'90 percent of Americans "support universal background checks" for gun purchases.'So I'm going to take a chance with you today and ask: why are existing bills (Red Flag Laws and Universal Background Checks) not moving faster through our legislative branch? As a children's book writer/illustrator and educator, it's infuriating to me to watch our children being traumatized when steps can be taken to reduce gun violence now.
- Milwaukee County Executive Chris Abele, verified as true by Politifact
Living in Scotland turned me into a political creature. When we first moved there, whenever people heard our 'American' accents, they asked us about guns. (Yeah, it got old.) But Stan and I had strong opinions to share on the topic. Living in Atlanta, we heard gunfire so often, we only called the police when we knew it was close - one or two streets over. We even had a bullet lodged in the side of our house just below our bedroom window. Part of the reason we moved was to get away from guns.
But lots of things changed in America after we moved to Scotland, upsetting things. I attended my first political march in Edinburgh. (My protest sign went viral through the BBC and the Edinburgh Evening News.) And I attended a second march. I began to really pay attention to what was going on in America. I learned to defend my opinions well. I created artwork to support my beliefs - you see it in my newsletter each week.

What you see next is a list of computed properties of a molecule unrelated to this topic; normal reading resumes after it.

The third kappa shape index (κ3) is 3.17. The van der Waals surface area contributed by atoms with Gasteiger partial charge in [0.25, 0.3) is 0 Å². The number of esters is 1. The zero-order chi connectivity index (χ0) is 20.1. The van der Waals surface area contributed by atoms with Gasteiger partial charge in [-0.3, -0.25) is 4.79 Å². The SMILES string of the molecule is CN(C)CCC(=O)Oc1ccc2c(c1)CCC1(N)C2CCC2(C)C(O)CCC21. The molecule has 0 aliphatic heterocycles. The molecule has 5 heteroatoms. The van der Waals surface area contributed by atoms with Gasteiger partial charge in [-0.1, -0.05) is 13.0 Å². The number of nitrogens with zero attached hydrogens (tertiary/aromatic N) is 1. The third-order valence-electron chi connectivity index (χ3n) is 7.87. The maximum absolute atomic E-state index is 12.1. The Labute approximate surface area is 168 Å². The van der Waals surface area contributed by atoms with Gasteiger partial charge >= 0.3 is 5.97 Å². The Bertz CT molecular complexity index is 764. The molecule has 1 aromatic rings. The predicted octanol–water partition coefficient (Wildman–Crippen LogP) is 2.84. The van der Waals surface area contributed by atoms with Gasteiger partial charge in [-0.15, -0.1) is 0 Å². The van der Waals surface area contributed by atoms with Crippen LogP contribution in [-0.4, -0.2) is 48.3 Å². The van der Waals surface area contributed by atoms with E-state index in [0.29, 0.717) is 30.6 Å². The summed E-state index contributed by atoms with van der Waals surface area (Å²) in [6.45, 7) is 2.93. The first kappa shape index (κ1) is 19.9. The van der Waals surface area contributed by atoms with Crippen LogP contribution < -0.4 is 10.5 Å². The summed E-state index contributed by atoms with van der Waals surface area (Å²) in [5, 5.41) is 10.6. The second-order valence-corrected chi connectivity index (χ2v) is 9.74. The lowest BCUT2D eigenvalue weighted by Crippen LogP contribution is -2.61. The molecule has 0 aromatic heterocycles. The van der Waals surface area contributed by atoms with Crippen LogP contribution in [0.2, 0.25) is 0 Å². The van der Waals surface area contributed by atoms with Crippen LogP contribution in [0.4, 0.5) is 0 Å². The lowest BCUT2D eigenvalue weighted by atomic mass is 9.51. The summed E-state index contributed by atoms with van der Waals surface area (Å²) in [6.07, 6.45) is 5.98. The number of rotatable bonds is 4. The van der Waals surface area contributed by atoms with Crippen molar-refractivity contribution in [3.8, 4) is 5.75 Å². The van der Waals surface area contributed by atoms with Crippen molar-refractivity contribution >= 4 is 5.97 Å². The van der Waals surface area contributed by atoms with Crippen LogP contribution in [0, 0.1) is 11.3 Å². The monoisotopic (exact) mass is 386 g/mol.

But it felt strange to be away when our home seemed to need us so badly, like I was supposed to be fighting with my feet on the ground - American soil. I suppose it was similar to after 9/11, when so many people moved to New York City to show solidarity and rebuild the city and its damaged soul. The call was strong. Part (one part) of the reason I felt the need to return to the US was to add my voice or simply to be one more body added to a crowd to show support.
So, when I learned about the Moms Demand Action rally taking place in Fountain Park this past Saturday in Rock Hill, in conjunction with gun legislation marches all over the country, I had to go. I made another sign and Stan took his camera—these are his images.
For instance, we weren't comfortable when 10-year-old Chanze talked about having to do gun raid exercises at his school every month—when he shared that his school often plays the sound of gunfire over the intercom system to train the students on what to do if a shooter enters their building.
And we most certainly weren't comfortable when Betty, a local mother told us about losing both of her sons to gun violence, and how the gun that took her youngest son's life is still out there changing hands, still doing harm - something the Red Flag Law could prevent.
We learned how to text Senator Lindsey Graham to demand action.
Thoughts and prayers aren't enough - they were never enough - not after the first shooting and not after each and every mass shooting since then. Our legislators must do something now.
Meanwhile, this is what I can do... create a blog post, create artwork, be present at a march, and vote of course. I hope you will too. Because, if our current legislators won't do something about the terror our country now lives in because of gun violence, it's time to vote them out of office. Contact your lawmakers by texting CHECKS to 644-33.
Thank you for reading.